High Meat and Cheese Intake As Bad As Smoking
Eating lots of meat and cheese is just as bad for your health as smoking, a new study suggests.
Researchers monitored a large groups of adults for nearly 20 years and found that people who ate a diet rich in animals proteins during middle age were four times more likely to die from cancer than someone with a low-protein diet. Researchers said this mortality risk if similar to that of smoking.
"There's a misconception that because we all eat, understanding nutrition is simple. But the question is not whether a certain diet allows you to do well for three days, but can it help you survive to be 100?" corresponding author Valter Longo, the Edna M. Jones Professor of Biogerontology at the University of Southern California Davis School of Gerontology and director of the USC Longevity Institute, said in a news release.
The study also found that people who ate lots of protein from animal sources, including meat, milk and cheese, were also more susceptible to early death. Researchers found that meat and cheese lovers were 74 percent more likely to die of any cause within the study period compared to those who consumed less protein. People who ate lots of animal protein were also several times more likely to die of diabetes.
Researchers in the latest study accounted for how biology changes as people age, and how decisions in middle age determines human lifespan. Simply put- what is good for you at one age may be harmful at another.
Researchers explain that protein controls the growth hormone IGF-I, which helps our bodies grow but has been linked to cancer susceptibility. The levels of the growth hormone drops significantly after the age of 65, leading to potential frailty and muscle loss. While high protein intake during middle age is very harmful, it is protective for older adults. Researchers found that people over 65 who are a moderate-or high-protein diet were less susceptible to disease.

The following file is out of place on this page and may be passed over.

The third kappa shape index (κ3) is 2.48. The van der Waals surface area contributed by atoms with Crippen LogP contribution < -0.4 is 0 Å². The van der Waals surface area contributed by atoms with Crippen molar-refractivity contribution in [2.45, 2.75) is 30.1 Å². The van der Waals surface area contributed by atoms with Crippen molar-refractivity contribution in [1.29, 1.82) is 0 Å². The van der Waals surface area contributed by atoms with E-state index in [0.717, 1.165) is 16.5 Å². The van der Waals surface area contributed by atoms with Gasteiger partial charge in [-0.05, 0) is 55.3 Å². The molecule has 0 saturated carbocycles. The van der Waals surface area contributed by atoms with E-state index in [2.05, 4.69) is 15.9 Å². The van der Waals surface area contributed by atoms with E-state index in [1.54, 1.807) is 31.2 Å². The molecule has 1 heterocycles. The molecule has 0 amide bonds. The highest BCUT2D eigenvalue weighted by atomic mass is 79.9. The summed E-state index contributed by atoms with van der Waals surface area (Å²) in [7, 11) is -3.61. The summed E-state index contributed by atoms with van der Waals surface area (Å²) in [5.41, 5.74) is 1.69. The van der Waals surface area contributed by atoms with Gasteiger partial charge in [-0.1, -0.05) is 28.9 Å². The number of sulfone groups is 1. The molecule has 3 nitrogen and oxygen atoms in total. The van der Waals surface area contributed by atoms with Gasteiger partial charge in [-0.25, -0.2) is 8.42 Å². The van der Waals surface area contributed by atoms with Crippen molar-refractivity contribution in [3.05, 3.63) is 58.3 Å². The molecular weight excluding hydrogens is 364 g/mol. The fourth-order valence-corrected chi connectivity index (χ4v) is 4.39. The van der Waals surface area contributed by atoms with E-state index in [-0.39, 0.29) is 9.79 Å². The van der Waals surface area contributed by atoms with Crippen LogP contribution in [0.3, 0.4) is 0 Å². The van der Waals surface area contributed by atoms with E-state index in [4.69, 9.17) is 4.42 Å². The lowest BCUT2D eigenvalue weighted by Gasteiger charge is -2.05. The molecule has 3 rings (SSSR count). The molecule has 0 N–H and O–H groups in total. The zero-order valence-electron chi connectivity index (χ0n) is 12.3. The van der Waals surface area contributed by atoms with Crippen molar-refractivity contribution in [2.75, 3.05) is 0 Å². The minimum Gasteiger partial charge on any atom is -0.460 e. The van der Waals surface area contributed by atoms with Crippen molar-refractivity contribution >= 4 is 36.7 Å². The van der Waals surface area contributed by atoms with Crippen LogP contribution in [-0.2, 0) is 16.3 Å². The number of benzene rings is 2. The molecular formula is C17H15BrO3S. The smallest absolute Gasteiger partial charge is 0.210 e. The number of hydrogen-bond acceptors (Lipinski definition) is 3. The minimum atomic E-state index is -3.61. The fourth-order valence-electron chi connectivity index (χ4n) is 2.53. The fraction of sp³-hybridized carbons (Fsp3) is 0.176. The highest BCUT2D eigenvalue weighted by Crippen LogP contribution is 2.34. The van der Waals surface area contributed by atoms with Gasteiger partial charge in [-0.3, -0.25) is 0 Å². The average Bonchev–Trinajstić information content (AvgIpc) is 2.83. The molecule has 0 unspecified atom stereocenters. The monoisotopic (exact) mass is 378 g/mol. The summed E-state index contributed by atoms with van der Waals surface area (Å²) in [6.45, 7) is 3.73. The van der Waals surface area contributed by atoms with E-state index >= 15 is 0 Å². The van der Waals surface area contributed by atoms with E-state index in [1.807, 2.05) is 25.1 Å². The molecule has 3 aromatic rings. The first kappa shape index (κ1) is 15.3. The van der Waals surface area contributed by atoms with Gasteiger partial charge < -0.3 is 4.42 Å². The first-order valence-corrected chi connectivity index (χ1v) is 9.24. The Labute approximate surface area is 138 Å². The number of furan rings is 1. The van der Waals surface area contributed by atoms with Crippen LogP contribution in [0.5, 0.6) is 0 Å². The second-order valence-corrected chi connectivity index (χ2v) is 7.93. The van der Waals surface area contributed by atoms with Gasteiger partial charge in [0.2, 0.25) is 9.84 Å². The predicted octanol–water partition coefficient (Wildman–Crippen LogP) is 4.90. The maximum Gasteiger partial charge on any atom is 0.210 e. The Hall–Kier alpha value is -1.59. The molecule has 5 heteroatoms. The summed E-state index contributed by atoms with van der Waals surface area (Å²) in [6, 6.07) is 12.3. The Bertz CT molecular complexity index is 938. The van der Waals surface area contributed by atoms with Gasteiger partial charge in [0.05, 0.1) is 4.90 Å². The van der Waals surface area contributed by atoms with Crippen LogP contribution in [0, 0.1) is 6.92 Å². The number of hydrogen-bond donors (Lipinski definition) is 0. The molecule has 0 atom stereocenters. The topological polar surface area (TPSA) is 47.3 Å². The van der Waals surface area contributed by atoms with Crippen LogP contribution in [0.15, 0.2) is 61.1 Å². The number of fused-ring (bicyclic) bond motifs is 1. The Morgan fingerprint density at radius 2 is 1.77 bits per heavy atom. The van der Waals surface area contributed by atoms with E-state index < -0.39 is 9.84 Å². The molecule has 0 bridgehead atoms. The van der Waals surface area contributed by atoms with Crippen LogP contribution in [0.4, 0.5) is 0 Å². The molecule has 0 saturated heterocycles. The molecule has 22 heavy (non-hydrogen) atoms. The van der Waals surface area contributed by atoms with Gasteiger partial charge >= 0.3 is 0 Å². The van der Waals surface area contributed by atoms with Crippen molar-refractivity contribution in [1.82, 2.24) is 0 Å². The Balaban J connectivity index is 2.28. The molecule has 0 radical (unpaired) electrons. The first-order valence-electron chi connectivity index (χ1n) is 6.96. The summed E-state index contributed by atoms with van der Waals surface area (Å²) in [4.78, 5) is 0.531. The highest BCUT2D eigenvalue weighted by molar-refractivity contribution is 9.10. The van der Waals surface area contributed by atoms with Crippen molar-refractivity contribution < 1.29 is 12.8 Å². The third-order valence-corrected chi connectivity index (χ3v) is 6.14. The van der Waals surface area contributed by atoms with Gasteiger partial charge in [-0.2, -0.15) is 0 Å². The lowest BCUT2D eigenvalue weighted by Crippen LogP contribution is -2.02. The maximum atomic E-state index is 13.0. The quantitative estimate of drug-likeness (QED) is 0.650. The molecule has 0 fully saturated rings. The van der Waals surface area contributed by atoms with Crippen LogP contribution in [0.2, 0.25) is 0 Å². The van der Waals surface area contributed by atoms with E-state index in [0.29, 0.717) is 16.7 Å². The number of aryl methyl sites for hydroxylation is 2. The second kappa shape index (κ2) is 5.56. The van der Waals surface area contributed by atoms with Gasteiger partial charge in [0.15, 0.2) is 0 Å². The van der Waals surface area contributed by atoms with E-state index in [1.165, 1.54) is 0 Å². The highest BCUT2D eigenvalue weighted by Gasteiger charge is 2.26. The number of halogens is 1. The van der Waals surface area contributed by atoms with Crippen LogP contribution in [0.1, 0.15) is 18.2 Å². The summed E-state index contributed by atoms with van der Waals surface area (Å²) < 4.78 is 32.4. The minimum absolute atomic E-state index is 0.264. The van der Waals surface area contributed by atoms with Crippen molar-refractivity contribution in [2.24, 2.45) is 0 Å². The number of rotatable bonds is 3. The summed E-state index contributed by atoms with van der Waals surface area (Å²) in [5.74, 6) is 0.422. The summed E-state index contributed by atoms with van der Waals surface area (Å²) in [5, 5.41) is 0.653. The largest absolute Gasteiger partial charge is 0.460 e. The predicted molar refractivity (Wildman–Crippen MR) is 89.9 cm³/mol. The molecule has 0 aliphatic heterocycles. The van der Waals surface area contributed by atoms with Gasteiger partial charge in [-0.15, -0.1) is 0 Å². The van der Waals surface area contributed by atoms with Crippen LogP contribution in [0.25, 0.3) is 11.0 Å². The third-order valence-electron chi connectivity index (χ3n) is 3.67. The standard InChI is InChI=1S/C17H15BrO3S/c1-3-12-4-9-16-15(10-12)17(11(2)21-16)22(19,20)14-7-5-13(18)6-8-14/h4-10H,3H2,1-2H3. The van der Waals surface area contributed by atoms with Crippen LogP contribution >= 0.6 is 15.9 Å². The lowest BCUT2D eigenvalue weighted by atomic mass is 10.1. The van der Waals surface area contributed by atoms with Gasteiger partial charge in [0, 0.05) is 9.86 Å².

"The research shows that a low-protein diet in middle age is useful for preventing cancer and overall mortality, through a process that involves regulating IGF-I and possibly insulin levels," co-author Eileen Crimmins, the AARP Chair in Gerontology at USC, said in a news release. "However, we also propose that at older ages, it may be important to avoid a low-protein diet to allow the maintenance of healthy weight and protection from frailty."
Furthermore, the study revealed that plant-based proteins, such as those from beans, did not seem to have the same mortality effects as animal proteins. And because controlling for carbohydrate or fat intake did not affect rates of cancer and death, researchers said the latest findings suggest that animal protein is to blame.
"The majority of Americans are eating about twice as much proteins as they should, and it seems that the best change would be to lower the daily intake of all proteins but especially animal-derived proteins," Longo said. "But don't get extreme in cutting out protein; you can go from protected to malnourished very quickly."
The findings are published in the journal Cell Metabolism.